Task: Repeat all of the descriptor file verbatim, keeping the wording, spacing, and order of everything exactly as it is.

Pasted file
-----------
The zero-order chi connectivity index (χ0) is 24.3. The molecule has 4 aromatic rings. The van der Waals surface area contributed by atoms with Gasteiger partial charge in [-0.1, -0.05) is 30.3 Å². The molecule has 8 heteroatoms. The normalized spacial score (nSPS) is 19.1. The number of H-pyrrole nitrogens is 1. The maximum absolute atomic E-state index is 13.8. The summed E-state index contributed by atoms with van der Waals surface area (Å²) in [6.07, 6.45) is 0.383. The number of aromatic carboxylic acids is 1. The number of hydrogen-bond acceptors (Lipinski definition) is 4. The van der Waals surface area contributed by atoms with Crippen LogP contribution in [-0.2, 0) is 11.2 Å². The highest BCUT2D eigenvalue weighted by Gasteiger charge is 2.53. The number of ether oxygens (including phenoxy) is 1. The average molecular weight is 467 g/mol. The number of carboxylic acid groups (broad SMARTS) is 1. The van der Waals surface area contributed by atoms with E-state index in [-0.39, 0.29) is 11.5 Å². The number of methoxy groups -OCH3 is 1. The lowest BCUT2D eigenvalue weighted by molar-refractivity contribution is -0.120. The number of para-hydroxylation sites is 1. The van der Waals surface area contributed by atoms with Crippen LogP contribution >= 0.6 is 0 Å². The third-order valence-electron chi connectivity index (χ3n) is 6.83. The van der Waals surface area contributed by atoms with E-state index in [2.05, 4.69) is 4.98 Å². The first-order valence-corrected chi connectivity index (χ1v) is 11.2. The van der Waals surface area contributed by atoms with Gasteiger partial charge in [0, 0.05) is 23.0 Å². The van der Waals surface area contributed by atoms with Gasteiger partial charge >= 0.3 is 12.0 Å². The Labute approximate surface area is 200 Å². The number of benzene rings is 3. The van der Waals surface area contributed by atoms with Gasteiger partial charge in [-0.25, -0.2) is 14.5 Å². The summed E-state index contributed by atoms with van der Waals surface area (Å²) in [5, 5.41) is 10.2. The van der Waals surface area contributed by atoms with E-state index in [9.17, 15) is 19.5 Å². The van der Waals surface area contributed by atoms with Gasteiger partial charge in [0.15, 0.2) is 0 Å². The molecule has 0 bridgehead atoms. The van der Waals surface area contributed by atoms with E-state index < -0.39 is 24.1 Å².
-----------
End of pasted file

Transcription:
The zero-order chi connectivity index (χ0) is 24.3. The molecule has 4 aromatic rings. The van der Waals surface area contributed by atoms with Gasteiger partial charge in [-0.1, -0.05) is 30.3 Å². The molecule has 8 heteroatoms. The normalized spacial score (nSPS) is 19.1. The number of H-pyrrole nitrogens is 1. The maximum absolute atomic E-state index is 13.8. The summed E-state index contributed by atoms with van der Waals surface area (Å²) in [6.07, 6.45) is 0.383. The number of aromatic carboxylic acids is 1. The number of hydrogen-bond acceptors (Lipinski definition) is 4. The van der Waals surface area contributed by atoms with Crippen LogP contribution in [-0.2, 0) is 11.2 Å². The highest BCUT2D eigenvalue weighted by Gasteiger charge is 2.53. The number of ether oxygens (including phenoxy) is 1. The average molecular weight is 467 g/mol. The number of carboxylic acid groups (broad SMARTS) is 1. The van der Waals surface area contributed by atoms with E-state index in [-0.39, 0.29) is 11.5 Å². The number of methoxy groups -OCH3 is 1. The lowest BCUT2D eigenvalue weighted by molar-refractivity contribution is -0.120. The number of para-hydroxylation sites is 1. The van der Waals surface area contributed by atoms with Crippen LogP contribution >= 0.6 is 0 Å². The third-order valence-electron chi connectivity index (χ3n) is 6.83. The van der Waals surface area contributed by atoms with E-state index in [2.05, 4.69) is 4.98 Å². The first-order valence-corrected chi connectivity index (χ1v) is 11.2. The van der Waals surface area contributed by atoms with Gasteiger partial charge in [0, 0.05) is 23.0 Å². The van der Waals surface area contributed by atoms with Gasteiger partial charge >= 0.3 is 12.0 Å². The Labute approximate surface area is 200 Å². The number of benzene rings is 3. The van der Waals surface area contributed by atoms with Gasteiger partial charge in [-0.25, -0.2) is 14.5 Å². The summed E-state index contributed by atoms with van der Waals surface area (Å²) in [5, 5.41) is 10.2. The van der Waals surface area contributed by atoms with E-state index in [9.17, 15) is 19.5 Å². The van der Waals surface area contributed by atoms with Gasteiger partial charge in [0.15, 0.2) is 0 Å². The molecule has 0 bridgehead atoms. The van der Waals surface area contributed by atoms with E-state index < -0.39 is 24.1 Å².